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coasts and oceans > newsfile > ocean acid levels rising with alarming speed

Ocean acid levels rising with alarming speed

Posted: 01 Dec 2008

The planet's oceans are acidifying ten times faster than previously predicted according to new research, Don Hinrichsen reports.

Reporting on the result of an eight-year project carried out in the Pacific Ocean, off the coast of Washington State, scientists at the University of Chicago, have found that rising acid levels in surface waters was impeding the ability of calcifying organisms, such as mussels, clams, oysters, coral polyps and crustaceans, to produce the calcium needed to generate their shells.In the case of coral polyps, it is making it more difficult for them to build reefs. These processes are critically dependent on a more alkaline environment.

The bleached staghorn coral turns white and is starving without its symbiotic algae. Photo: Justin Marshall.
The bleached staghorn coral turns white and is starving without its symbiotic algae.
© Justin Marshall
Timothy Wootton, one of the primary scientists involved in the study, said their findings indicated that acidity levels in the ocean were ten times greater than those predicted by the best computer models available.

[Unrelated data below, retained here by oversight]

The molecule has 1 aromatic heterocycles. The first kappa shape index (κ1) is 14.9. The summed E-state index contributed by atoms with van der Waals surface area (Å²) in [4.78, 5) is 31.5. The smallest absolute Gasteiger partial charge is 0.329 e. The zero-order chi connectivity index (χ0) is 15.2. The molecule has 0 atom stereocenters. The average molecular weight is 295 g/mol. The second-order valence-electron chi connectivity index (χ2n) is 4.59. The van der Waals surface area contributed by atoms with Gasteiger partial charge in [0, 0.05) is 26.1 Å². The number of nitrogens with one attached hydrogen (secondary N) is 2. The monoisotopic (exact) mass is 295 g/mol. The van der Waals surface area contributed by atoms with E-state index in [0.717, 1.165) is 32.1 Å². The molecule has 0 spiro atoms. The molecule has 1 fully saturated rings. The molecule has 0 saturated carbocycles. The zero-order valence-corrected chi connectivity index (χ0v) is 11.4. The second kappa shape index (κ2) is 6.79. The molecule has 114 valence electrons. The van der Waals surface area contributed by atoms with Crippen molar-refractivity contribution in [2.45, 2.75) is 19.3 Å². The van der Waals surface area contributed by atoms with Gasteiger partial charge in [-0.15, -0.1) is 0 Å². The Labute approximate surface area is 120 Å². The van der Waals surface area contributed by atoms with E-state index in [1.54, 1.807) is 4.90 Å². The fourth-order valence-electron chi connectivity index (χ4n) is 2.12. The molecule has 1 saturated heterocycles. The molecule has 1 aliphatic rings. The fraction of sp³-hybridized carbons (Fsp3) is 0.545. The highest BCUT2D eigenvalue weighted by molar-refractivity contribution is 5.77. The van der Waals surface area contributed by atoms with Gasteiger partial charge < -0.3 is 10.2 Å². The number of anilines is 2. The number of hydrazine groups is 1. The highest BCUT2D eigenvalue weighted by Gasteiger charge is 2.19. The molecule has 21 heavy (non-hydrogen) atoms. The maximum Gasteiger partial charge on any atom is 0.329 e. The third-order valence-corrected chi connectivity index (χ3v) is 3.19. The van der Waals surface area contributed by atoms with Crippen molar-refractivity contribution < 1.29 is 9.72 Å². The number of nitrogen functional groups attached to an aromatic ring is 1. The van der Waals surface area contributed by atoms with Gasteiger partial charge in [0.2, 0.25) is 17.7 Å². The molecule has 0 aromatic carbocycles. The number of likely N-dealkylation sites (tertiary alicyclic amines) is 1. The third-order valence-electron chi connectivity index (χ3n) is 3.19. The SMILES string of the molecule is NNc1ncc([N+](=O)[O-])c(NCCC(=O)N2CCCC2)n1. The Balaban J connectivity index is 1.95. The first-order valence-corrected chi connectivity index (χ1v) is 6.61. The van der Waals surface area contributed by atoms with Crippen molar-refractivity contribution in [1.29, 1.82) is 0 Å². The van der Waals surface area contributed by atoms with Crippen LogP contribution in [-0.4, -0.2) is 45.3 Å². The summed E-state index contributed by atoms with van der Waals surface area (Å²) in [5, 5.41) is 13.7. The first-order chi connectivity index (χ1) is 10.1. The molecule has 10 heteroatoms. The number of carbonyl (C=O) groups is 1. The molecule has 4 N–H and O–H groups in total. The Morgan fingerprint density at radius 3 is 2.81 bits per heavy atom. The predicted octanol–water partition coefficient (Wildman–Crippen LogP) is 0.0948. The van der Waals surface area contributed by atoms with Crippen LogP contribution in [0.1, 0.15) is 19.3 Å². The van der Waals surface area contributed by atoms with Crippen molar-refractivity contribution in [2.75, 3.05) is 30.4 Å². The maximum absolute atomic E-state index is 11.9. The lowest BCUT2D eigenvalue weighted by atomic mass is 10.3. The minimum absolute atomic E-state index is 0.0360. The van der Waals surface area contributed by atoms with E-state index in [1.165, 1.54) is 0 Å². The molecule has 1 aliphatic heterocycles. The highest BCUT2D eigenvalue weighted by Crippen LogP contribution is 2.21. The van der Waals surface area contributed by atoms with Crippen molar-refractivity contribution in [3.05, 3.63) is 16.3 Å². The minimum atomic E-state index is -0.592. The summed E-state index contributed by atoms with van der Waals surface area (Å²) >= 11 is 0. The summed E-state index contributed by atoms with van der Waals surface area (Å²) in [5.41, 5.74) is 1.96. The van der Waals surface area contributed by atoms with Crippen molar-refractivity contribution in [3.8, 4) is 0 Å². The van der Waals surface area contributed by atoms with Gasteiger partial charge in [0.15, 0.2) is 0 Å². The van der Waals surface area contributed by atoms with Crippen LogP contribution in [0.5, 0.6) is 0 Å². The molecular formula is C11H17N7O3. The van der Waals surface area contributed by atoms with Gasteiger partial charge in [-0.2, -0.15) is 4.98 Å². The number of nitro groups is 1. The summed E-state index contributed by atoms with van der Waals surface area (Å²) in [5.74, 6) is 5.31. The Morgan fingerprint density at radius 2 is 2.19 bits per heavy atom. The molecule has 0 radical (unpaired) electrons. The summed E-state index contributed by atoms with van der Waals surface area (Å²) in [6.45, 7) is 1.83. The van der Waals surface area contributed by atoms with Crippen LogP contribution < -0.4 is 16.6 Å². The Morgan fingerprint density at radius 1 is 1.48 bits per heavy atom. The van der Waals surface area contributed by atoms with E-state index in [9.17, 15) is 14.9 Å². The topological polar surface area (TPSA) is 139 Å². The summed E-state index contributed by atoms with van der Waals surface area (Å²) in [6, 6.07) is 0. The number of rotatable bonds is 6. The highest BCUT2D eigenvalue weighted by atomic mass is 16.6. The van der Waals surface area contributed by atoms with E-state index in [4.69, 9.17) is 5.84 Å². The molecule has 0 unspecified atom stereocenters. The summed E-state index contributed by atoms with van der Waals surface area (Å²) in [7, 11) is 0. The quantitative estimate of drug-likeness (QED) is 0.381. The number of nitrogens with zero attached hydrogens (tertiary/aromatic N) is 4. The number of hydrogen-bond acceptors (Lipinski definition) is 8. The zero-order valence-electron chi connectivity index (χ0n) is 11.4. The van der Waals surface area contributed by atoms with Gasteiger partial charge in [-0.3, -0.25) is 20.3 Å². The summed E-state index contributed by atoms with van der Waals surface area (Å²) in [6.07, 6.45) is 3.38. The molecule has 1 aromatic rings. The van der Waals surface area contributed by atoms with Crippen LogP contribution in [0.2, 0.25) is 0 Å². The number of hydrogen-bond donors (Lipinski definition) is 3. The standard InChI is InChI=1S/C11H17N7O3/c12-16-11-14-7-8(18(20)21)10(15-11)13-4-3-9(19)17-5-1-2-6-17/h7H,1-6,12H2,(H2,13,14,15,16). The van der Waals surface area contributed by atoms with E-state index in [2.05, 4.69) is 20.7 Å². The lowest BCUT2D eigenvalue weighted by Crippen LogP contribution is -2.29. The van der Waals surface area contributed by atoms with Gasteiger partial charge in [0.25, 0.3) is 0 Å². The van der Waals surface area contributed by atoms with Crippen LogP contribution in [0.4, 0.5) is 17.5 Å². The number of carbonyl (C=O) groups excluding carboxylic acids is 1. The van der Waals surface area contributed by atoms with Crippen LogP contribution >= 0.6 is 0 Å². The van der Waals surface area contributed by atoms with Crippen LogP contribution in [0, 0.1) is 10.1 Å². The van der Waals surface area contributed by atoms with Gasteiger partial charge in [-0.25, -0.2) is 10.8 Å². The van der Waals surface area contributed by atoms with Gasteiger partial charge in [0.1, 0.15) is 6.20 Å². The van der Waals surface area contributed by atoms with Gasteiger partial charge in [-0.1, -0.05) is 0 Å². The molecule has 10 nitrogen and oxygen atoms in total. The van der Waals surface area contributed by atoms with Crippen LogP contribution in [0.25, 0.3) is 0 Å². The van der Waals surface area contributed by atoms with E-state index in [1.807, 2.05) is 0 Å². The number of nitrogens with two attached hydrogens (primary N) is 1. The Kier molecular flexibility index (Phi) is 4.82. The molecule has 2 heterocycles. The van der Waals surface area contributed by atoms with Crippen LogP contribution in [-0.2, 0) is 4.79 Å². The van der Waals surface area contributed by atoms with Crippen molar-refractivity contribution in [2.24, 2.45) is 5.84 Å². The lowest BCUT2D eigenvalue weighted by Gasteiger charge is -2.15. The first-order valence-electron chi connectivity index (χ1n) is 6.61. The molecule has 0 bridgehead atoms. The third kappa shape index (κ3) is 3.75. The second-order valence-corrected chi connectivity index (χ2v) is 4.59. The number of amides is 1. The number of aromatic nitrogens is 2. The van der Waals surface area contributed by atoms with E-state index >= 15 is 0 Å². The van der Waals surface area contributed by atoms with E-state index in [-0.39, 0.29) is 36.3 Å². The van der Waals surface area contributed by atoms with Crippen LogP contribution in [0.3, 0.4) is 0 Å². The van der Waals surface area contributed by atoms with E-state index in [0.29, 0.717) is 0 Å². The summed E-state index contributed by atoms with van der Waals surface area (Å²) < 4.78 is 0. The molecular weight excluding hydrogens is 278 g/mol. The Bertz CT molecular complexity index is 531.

According to Professor Wootton: "An alarming surprise is how rapidly pH has declined over the study period ... These data point to the urgency of obtaining a globally extensive set of ocean pH data through time, and suggest that our understanding of ocean pH may be incomplete.

"The results showed that variation on ocean pH through time was most strongly associated with increasing atmospheric carbon dioxide, which supports the prediction that increasing release of CO2 to the atmosphere leads to ocean acidification," he concluded.

Ocean sink

Atmospheric carbon dioxide has increased by 100 parts per million since the start of the industrial revolution and they are now at the highest levels in over half a million years.

The world ocean acts as a sink for about one third of all carbon dioxide emissions for which humans arew responsible. As the carbon dissolves in the ocean it forms carbonic acid, which lowers sea water�s alkalinity and pH level, making it more acidic.

In 2007, the Intergovernmental Panel on Climate Change (IPCC) predicted that most coral reefs could disappear by the end of this century � victims of rising water temperatures and ocean acidity.

Don Hinrichsen is a Contributing Editor of this website and author of Coastal Waters of the World, Island Press, Washington DC, $60 hb.


Hope rises for carbon sink

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